- boldly courageous; brave; stout-hearted: a valiant soldier.
- marked by or showing bravery or valor; heroic: to make a valiant effort.
- worthy; excellent.
Origin of valiant
Synonyms for valiantSee more synonyms for on Thesaurus.com
Examples from the Web for valiantly
Contemporary Examples of valiantly
Valiantly, there was an attempt to reinvest in Lady Mary in her new and—you guessed it!‘Downton Abbey’ Finale Review: The Depressing Demise of a Once-Great Show
February 24, 2014
The news anchors donned Wayfarer shades and valiantly tried to keep up—poor Guthrie in those stilettos!Ai Weiwei, Ban Ki-moon, Ponies & More Best ‘Gangnam Style’ Parodies (VIDEO)
Melissa Leon, Kevin Fallon
October 26, 2012
Weather Channel meteorologist Jim Cantore valiantly battles Hurricane Isaac in New Orleans Wednesday morning, impressing everyone.Clint Eastwood Talks to Invisible, a SEAL Speaks & More Viral Videos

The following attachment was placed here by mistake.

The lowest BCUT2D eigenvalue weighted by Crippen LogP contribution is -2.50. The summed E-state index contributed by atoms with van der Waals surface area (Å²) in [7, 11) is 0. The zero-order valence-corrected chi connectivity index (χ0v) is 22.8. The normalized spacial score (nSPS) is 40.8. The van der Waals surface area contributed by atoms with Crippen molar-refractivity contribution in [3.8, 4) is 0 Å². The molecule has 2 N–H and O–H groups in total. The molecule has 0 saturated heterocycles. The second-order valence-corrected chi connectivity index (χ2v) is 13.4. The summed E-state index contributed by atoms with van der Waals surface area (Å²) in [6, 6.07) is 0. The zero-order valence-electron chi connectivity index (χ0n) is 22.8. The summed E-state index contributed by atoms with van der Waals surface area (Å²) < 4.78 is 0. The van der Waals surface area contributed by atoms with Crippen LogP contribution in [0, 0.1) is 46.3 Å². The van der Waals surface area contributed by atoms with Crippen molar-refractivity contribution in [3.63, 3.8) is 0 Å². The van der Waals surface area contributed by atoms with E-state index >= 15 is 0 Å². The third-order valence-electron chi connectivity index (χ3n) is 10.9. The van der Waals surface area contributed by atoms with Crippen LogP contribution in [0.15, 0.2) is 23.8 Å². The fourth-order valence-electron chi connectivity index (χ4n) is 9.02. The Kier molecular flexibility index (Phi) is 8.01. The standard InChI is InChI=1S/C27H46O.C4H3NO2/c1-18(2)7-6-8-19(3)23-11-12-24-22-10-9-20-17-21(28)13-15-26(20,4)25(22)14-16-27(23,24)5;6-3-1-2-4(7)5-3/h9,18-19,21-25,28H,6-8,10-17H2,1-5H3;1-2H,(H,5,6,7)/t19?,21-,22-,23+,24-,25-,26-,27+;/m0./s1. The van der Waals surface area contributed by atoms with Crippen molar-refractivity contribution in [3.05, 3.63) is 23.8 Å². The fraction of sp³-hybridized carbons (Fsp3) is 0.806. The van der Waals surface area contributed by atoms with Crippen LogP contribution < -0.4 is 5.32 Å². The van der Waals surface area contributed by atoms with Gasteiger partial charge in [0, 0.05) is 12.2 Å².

The Daily Beast Video
September 1, 2012
Historical Examples of valiantly
"You shall have your own boudoir upstairs," said Sidney valiantly.K
Mary Roberts Rinehart
But whenever he has the power, depend upon it, he will butt at one as valiantly as the other.Clarissa, Volume 2 (of 9)
They were confused, unwelcome thoughts, but she entertained them valiantly.Gloria and Treeless Street
Annie Hamilton Donnell
Phipps, however, held on valiantly, hoping almost against hope.Self-Help
"Pooh, I shan't mind how criss-cross he is," declared Patricia valiantly.Miss Pat at School
- courageous, intrepid, or stout-hearted; brave
- marked by bravery or couragea valiant deed
Word Origin for valiant
Word Origin and History for valiantly
early 14c. (late 12c. in surnames), from Anglo-French and Old French valliant "stalwart, brave," from present participle of valoir "be worthy," originally "be strong," from Latin valere "be strong, be well, be worth, have power, be able," from PIE root *wal- "be strong" (cf. Old English wealdan "to rule," Old High German -walt, -wald "power" (in personal names), Old Norse valdr "ruler," Old Church Slavonic vlasti "to rule over," Lithuanian valdyti "to have power," Celtic *walos- "ruler," Old Irish flaith "dominion," Welsh gallu "to be able"). Related: Valiantly.